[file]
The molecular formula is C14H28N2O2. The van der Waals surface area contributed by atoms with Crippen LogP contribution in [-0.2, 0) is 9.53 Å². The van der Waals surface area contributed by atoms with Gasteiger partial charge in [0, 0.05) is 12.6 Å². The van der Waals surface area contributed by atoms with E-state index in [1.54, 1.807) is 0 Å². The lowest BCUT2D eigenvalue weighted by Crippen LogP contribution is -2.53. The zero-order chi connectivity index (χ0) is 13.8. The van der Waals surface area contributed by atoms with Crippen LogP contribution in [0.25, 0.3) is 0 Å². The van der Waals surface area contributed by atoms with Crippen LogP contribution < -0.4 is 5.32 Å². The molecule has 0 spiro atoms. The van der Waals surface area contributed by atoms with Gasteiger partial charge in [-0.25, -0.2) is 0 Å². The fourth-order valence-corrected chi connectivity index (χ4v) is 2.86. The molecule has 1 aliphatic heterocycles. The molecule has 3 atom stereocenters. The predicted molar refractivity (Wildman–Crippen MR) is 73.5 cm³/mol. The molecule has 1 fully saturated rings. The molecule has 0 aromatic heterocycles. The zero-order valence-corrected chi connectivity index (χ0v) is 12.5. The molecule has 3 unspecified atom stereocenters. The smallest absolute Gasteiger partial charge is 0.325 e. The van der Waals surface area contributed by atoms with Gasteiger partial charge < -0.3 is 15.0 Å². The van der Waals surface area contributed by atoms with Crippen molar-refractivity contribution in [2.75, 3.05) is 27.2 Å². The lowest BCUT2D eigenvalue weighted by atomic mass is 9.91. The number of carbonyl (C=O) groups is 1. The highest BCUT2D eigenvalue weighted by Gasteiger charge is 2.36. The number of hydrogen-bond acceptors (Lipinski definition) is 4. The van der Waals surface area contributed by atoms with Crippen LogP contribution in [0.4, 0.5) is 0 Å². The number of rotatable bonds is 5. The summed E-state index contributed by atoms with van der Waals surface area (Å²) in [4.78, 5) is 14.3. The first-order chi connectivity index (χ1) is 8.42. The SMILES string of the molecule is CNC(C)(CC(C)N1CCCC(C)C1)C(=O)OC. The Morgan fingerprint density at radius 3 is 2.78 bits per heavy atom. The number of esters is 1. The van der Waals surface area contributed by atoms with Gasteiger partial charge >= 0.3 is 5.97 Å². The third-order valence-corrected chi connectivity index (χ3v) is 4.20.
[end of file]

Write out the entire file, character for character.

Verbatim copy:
The molecular formula is C14H28N2O2. The van der Waals surface area contributed by atoms with Crippen LogP contribution in [-0.2, 0) is 9.53 Å². The van der Waals surface area contributed by atoms with Gasteiger partial charge in [0, 0.05) is 12.6 Å². The van der Waals surface area contributed by atoms with E-state index in [1.54, 1.807) is 0 Å². The lowest BCUT2D eigenvalue weighted by Crippen LogP contribution is -2.53. The zero-order chi connectivity index (χ0) is 13.8. The van der Waals surface area contributed by atoms with Crippen LogP contribution in [0.25, 0.3) is 0 Å². The van der Waals surface area contributed by atoms with Crippen LogP contribution < -0.4 is 5.32 Å². The molecule has 0 spiro atoms. The van der Waals surface area contributed by atoms with Gasteiger partial charge in [-0.25, -0.2) is 0 Å². The fourth-order valence-corrected chi connectivity index (χ4v) is 2.86. The molecule has 1 aliphatic heterocycles. The molecule has 3 atom stereocenters. The predicted molar refractivity (Wildman–Crippen MR) is 73.5 cm³/mol. The molecule has 1 fully saturated rings. The molecule has 0 aromatic heterocycles. The zero-order valence-corrected chi connectivity index (χ0v) is 12.5. The molecule has 3 unspecified atom stereocenters. The smallest absolute Gasteiger partial charge is 0.325 e. The van der Waals surface area contributed by atoms with Gasteiger partial charge < -0.3 is 15.0 Å². The van der Waals surface area contributed by atoms with Crippen molar-refractivity contribution in [2.75, 3.05) is 27.2 Å². The lowest BCUT2D eigenvalue weighted by atomic mass is 9.91. The number of carbonyl (C=O) groups is 1. The highest BCUT2D eigenvalue weighted by Gasteiger charge is 2.36. The number of hydrogen-bond acceptors (Lipinski definition) is 4. The van der Waals surface area contributed by atoms with Crippen LogP contribution in [0.4, 0.5) is 0 Å². The number of rotatable bonds is 5. The summed E-state index contributed by atoms with van der Waals surface area (Å²) in [4.78, 5) is 14.3. The first-order chi connectivity index (χ1) is 8.42. The SMILES string of the molecule is CNC(C)(CC(C)N1CCCC(C)C1)C(=O)OC. The Morgan fingerprint density at radius 3 is 2.78 bits per heavy atom. The number of esters is 1. The van der Waals surface area contributed by atoms with Gasteiger partial charge >= 0.3 is 5.97 Å². The third-order valence-corrected chi connectivity index (χ3v) is 4.20.